Looking to shape up for summer? With the help of WebMD, we’re explaining some golden rules of fitness and breaking down myths that could be holding you back from your wellness goals!
Don’t ignore aches and pains – Getting back into a workout routine can cause muscle aches but serious pain should not be ignored. Start slow with lighter weights or doing cardio for a reasonable amount of time – don’t walk into a gym and expect to be able to lift hundreds of pounds or run a 6 minute mile.
Repetition is not the key – There is no “one best” exercise for everyone; by varying your workout, you can choose which exercise you like, which work best for your personal fitness goals and avoid muscle memory and weight-loss plateaus that can come with repetitive exercises.
The more water the better – One old wives tale says that cramps are caused by drinking too much water but the reality is quite the opposite. Cramps are caused by dehydration so drink up before, during and after your workout. Plus, drinking water can help remove food particles in your teeth that can lead to bacteria and plaque build-up. However, if you drink a lot of bottled water, which does not contain fluoride, you should talk to Dr. Smith about GC MI Paste Plus. Available in five flavors, GC contains vital calcium, phosphate and fluoride that strengthens tooth enamel, reduces sensitivity and buffers plaque acid.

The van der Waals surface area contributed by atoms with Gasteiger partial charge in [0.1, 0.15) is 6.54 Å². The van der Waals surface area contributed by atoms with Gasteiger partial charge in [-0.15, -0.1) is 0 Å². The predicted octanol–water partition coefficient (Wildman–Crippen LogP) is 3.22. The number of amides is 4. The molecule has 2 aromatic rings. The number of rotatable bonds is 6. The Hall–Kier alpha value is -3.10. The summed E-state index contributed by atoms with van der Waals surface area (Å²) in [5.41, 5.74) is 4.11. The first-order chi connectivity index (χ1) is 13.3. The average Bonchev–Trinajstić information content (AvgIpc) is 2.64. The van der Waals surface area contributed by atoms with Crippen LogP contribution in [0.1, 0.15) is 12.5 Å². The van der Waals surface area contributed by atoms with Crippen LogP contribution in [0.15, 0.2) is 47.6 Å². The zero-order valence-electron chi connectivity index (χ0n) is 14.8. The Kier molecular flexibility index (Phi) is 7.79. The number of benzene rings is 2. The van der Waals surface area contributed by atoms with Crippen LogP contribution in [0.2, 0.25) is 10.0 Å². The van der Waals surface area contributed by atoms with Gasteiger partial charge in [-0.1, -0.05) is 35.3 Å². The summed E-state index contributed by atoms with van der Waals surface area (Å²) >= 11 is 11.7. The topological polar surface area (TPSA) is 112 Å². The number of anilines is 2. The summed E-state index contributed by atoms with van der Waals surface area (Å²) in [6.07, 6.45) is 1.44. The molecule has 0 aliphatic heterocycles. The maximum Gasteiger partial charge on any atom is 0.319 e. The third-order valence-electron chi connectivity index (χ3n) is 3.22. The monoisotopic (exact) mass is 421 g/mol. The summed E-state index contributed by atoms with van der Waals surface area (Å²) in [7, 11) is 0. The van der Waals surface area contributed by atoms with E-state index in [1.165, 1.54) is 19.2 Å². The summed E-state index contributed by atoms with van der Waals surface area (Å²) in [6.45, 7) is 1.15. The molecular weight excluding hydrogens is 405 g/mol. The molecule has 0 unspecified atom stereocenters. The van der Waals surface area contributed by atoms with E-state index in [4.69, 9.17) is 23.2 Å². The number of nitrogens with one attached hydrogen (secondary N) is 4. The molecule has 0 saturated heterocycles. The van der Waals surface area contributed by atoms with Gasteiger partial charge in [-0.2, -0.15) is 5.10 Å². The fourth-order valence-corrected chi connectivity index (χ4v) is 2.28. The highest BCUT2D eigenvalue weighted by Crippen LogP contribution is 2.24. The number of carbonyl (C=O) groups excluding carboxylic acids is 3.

Weight lifting could be the key to a slimmer you – Women often think that strength training will cause them to gain bulky muscles but muscle gain is actually based predominately on genetics. In fact, “To keep things in perspective, less than 1% of women, and less than 10% of males, have the genetic predisposition to naturally develop muscle bulk in response to strength training” (WebMD). Weight training is key to maintaining weight and stimulating weight loss as muscle will continue to burn fat even after the workout is over.
So why is your Boston dentist advising you to brush, floss and exercise? According to the Journal of the American Dental Association (Vol 136, No 10, 1370), researchers have found that subjects who exercised, had healthy eating habits and maintained a normal weight (body mass index of 18.5 to 24.9 kilograms per square meter) were 40% less likely to develop periodontitis, a bacterial infection known as gum disease which left untreated can lead to tooth loss and other systemic illnesses.
Incorporate these fitness facts into your schedule, along with good dental habits, for a healthy summer!